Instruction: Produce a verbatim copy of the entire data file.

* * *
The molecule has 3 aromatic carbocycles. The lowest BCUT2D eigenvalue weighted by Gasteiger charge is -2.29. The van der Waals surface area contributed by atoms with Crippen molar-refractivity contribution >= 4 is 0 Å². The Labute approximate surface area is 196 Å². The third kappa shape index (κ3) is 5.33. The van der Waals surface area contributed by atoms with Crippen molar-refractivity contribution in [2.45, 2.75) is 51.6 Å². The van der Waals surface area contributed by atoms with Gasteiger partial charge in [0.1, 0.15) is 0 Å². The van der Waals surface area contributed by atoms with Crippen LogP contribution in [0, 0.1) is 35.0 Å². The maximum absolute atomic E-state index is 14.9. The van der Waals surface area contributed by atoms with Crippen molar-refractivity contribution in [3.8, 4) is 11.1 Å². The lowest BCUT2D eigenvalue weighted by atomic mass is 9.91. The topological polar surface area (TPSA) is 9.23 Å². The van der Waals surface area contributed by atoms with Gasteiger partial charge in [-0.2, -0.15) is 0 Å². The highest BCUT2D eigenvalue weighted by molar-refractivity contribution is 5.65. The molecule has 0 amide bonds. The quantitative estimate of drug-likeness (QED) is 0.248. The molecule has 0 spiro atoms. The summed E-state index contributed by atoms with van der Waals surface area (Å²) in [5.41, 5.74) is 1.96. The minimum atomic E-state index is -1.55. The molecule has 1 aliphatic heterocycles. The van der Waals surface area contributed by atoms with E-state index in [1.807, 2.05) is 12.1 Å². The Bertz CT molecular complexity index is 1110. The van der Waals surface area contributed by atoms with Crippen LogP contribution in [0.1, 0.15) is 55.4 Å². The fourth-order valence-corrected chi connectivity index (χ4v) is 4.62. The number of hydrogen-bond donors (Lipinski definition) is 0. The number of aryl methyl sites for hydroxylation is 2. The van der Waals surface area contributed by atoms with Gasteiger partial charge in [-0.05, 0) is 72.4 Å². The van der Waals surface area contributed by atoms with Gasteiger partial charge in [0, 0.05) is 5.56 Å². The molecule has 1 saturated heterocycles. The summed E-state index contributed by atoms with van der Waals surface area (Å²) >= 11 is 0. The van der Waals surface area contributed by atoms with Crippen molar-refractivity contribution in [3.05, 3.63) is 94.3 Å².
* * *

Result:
The molecule has 3 aromatic carbocycles. The lowest BCUT2D eigenvalue weighted by Gasteiger charge is -2.29. The van der Waals surface area contributed by atoms with Crippen molar-refractivity contribution >= 4 is 0 Å². The Labute approximate surface area is 196 Å². The third kappa shape index (κ3) is 5.33. The van der Waals surface area contributed by atoms with Crippen molar-refractivity contribution in [2.45, 2.75) is 51.6 Å². The van der Waals surface area contributed by atoms with Gasteiger partial charge in [0.1, 0.15) is 0 Å². The van der Waals surface area contributed by atoms with Crippen LogP contribution in [0, 0.1) is 35.0 Å². The maximum absolute atomic E-state index is 14.9. The van der Waals surface area contributed by atoms with Crippen molar-refractivity contribution in [3.8, 4) is 11.1 Å². The lowest BCUT2D eigenvalue weighted by atomic mass is 9.91. The topological polar surface area (TPSA) is 9.23 Å². The van der Waals surface area contributed by atoms with Gasteiger partial charge in [-0.2, -0.15) is 0 Å². The highest BCUT2D eigenvalue weighted by molar-refractivity contribution is 5.65. The molecule has 0 amide bonds. The quantitative estimate of drug-likeness (QED) is 0.248. The molecule has 0 spiro atoms. The summed E-state index contributed by atoms with van der Waals surface area (Å²) in [5.41, 5.74) is 1.96. The minimum atomic E-state index is -1.55. The molecule has 1 aliphatic heterocycles. The van der Waals surface area contributed by atoms with E-state index in [1.807, 2.05) is 12.1 Å². The Bertz CT molecular complexity index is 1110. The van der Waals surface area contributed by atoms with Crippen LogP contribution in [0.1, 0.15) is 55.4 Å². The fourth-order valence-corrected chi connectivity index (χ4v) is 4.62. The number of hydrogen-bond donors (Lipinski definition) is 0. The number of aryl methyl sites for hydroxylation is 2. The van der Waals surface area contributed by atoms with Gasteiger partial charge in [-0.05, 0) is 72.4 Å². The van der Waals surface area contributed by atoms with Gasteiger partial charge in [0, 0.05) is 5.56 Å². The molecule has 1 saturated heterocycles. The summed E-state index contributed by atoms with van der Waals surface area (Å²) >= 11 is 0. The van der Waals surface area contributed by atoms with Crippen molar-refractivity contribution in [3.05, 3.63) is 94.3 Å².